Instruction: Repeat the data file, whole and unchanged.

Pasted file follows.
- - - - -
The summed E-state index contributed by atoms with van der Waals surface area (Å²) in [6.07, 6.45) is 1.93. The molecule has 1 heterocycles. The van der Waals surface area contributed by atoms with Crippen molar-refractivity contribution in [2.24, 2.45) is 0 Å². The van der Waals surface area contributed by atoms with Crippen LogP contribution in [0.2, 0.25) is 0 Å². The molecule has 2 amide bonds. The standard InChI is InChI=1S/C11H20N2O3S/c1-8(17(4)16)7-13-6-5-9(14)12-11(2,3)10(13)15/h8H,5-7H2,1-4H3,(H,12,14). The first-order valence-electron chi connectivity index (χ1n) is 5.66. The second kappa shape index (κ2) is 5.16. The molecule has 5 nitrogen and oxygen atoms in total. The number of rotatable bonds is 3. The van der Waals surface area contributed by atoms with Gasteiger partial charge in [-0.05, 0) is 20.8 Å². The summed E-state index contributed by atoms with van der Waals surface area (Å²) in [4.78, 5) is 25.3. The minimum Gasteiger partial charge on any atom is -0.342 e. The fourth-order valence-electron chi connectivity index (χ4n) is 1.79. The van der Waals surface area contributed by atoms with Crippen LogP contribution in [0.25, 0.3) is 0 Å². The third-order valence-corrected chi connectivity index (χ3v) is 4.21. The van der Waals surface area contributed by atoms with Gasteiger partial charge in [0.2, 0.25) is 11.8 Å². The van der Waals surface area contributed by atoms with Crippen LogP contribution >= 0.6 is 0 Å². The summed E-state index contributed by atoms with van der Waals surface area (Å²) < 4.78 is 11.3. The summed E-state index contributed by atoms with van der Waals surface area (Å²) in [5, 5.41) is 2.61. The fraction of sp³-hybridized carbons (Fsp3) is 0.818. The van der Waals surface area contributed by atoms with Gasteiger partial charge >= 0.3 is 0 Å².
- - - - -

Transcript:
The summed E-state index contributed by atoms with van der Waals surface area (Å²) in [6.07, 6.45) is 1.93. The molecule has 1 heterocycles. The van der Waals surface area contributed by atoms with Crippen molar-refractivity contribution in [2.24, 2.45) is 0 Å². The van der Waals surface area contributed by atoms with Crippen LogP contribution in [0.2, 0.25) is 0 Å². The molecule has 2 amide bonds. The standard InChI is InChI=1S/C11H20N2O3S/c1-8(17(4)16)7-13-6-5-9(14)12-11(2,3)10(13)15/h8H,5-7H2,1-4H3,(H,12,14). The first-order valence-electron chi connectivity index (χ1n) is 5.66. The second kappa shape index (κ2) is 5.16. The molecule has 5 nitrogen and oxygen atoms in total. The number of rotatable bonds is 3. The van der Waals surface area contributed by atoms with Gasteiger partial charge in [-0.05, 0) is 20.8 Å². The summed E-state index contributed by atoms with van der Waals surface area (Å²) in [4.78, 5) is 25.3. The minimum Gasteiger partial charge on any atom is -0.342 e. The fourth-order valence-electron chi connectivity index (χ4n) is 1.79. The van der Waals surface area contributed by atoms with Crippen LogP contribution in [0.25, 0.3) is 0 Å². The third-order valence-corrected chi connectivity index (χ3v) is 4.21. The van der Waals surface area contributed by atoms with Gasteiger partial charge in [0.2, 0.25) is 11.8 Å². The van der Waals surface area contributed by atoms with Crippen LogP contribution >= 0.6 is 0 Å². The summed E-state index contributed by atoms with van der Waals surface area (Å²) < 4.78 is 11.3. The summed E-state index contributed by atoms with van der Waals surface area (Å²) in [5, 5.41) is 2.61. The fraction of sp³-hybridized carbons (Fsp3) is 0.818. The van der Waals surface area contributed by atoms with Gasteiger partial charge >= 0.3 is 0 Å².